New York, NY (PRWEB) December 14, 2004
The Bureau of Labor Statistics tells us that the average American changes careers three times in a lifetime, and changes jobs about every 3 1/2 years. It has gotten to the point that successfully transitioning between jobs has become a job skill in itself, and one that most of us will need more often than we think.
We asked members of the Armchair Millionaire community for their advice on how to prepare for a job change effectively. Here is one of the comments we heard:
ÂHave a nest egg of at least one year's expenses in the bank. Assess your monthly expenses, identifying what is ÂnecessaryÂ vs. ÂdesirableÂ vs. Âcan do without.Â Give yourself some leeway; too strict a budget is a recipe for failure. Put off any unnecessary large expenditures (e.g. repair current car, don't buy new one, etc). Clean up old debt, if any, if possible. Then just do it.Â --A.N.
The days when Americans looked to their employers to take care of themselves and their families are quickly fading into the past. Traditional pensions are going the way of the dinosaur, replaced by the do-it-yourself 401(k)--when it they are replaced at all. Fewer employers are offering health insurance, and more are requiring their employees to pay ever-larger portions of the premiums.
This all means that itÂs more important than ever to rely on yourself when it comes to managing the financial aspects of your employment. My checklist provides the key steps you should take to make the most of your new job. Manage your 401(k). You generally have three good choices for dealing with your old 401(k) plan:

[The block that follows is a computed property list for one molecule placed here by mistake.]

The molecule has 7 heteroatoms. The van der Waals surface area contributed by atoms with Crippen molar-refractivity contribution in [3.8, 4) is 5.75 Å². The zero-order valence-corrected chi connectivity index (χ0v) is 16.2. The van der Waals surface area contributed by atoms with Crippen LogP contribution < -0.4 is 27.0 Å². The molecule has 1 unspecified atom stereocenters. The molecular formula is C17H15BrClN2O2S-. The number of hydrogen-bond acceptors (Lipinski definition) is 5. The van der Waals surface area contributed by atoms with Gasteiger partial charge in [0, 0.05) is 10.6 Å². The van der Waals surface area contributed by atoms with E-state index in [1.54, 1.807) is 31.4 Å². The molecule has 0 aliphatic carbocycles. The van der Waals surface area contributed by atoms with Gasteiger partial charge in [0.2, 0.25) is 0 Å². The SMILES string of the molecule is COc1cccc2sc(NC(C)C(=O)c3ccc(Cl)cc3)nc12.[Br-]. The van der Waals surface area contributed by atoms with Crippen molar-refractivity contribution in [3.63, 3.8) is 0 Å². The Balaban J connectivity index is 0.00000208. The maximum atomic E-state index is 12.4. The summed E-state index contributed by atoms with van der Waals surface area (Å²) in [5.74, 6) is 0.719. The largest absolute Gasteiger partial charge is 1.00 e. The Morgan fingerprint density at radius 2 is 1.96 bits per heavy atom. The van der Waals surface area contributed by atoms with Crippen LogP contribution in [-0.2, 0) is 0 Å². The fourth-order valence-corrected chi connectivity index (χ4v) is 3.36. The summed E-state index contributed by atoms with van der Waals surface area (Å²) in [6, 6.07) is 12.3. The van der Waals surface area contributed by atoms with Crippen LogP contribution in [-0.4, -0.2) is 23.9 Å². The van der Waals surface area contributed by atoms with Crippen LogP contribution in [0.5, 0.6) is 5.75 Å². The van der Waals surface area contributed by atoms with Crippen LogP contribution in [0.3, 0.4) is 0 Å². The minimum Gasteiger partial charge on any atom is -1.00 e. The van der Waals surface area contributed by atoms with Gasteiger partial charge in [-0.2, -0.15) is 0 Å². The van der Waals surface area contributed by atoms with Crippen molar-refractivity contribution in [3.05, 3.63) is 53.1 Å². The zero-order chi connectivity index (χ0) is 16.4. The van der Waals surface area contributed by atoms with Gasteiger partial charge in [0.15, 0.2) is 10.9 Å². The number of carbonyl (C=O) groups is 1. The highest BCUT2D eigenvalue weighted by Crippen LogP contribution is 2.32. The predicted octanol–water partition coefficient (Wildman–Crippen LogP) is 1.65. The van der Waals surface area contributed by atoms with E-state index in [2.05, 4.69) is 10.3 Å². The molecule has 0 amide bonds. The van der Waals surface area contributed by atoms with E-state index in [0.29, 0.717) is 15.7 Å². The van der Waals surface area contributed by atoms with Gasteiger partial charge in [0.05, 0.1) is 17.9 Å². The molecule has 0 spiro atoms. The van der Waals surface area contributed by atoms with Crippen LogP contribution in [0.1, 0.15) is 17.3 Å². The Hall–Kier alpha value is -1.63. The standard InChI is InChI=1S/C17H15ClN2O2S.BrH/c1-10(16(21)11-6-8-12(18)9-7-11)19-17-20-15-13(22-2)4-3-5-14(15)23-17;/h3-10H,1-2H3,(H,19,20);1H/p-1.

1. Roll it over into a traditional IRA. This means simply moving your money from your 401(k) to an IRA. Any mutual fund company or brokerage will be able to supply you with information for setting up a rollover IRA and making the transfer.
2. Keep it with your old employer. As long as you have at least $5,000 in your account, you can leave it in your former employer's plan. You might opt to do this if you especially like the investment choices it offers or if you just need more time to decide what to do.
3. Roll it over to your new employer's 401(k) plan. Most plans allow you to do this. Your human resources department will be able to give you information on eligibility and the forms you need to arrange the rollover.
There is a fourth route which you should not take: cashing out your 401(k) altogether. Not only will you pay a 10 percent penalty, youÂll lose the benefit of deferring taxes on the growth of that money.
Take care of your health insurance. If your old employer provides you with health insurance, talk to your human resources department about continuing coverage under COBRA. You new employer may have a waiting period of anywhere from three to 12 months before youÂll be eligible for its coverage, and youÂll need COBRA to fill the gap. If you new employer does not offer coverage, talk to an insurance agent, or find out if you can get coverage through your spouseÂs employer.
Scope out your new benefit package. Health insurance is the benefit most people look to first, but donÂt fail to take advantage of any other benefits that your new employer may offer. For example, disability and group life insurance are often offered for free or at a low cost. A Section 125 cafeteria plan, which allows you to set aside money from your paycheck pre-tax to pay for items such as insurance deductibles and child care, can save you hundreds of dollars a year in taxes.
Job changing can be very stressful. Minimize the stress--and maximize your financial success--by being prepared before you leave your old job, and then making the most of your new one.
Lewis Schiff founded the Armchair Millionaire Web site in 1997. His first book, The Armchair Millionaire, was published in 2001. Schiff's newest report, "How to Know When You Are Rich," is now available at http://www.armchairmillionaire.com.
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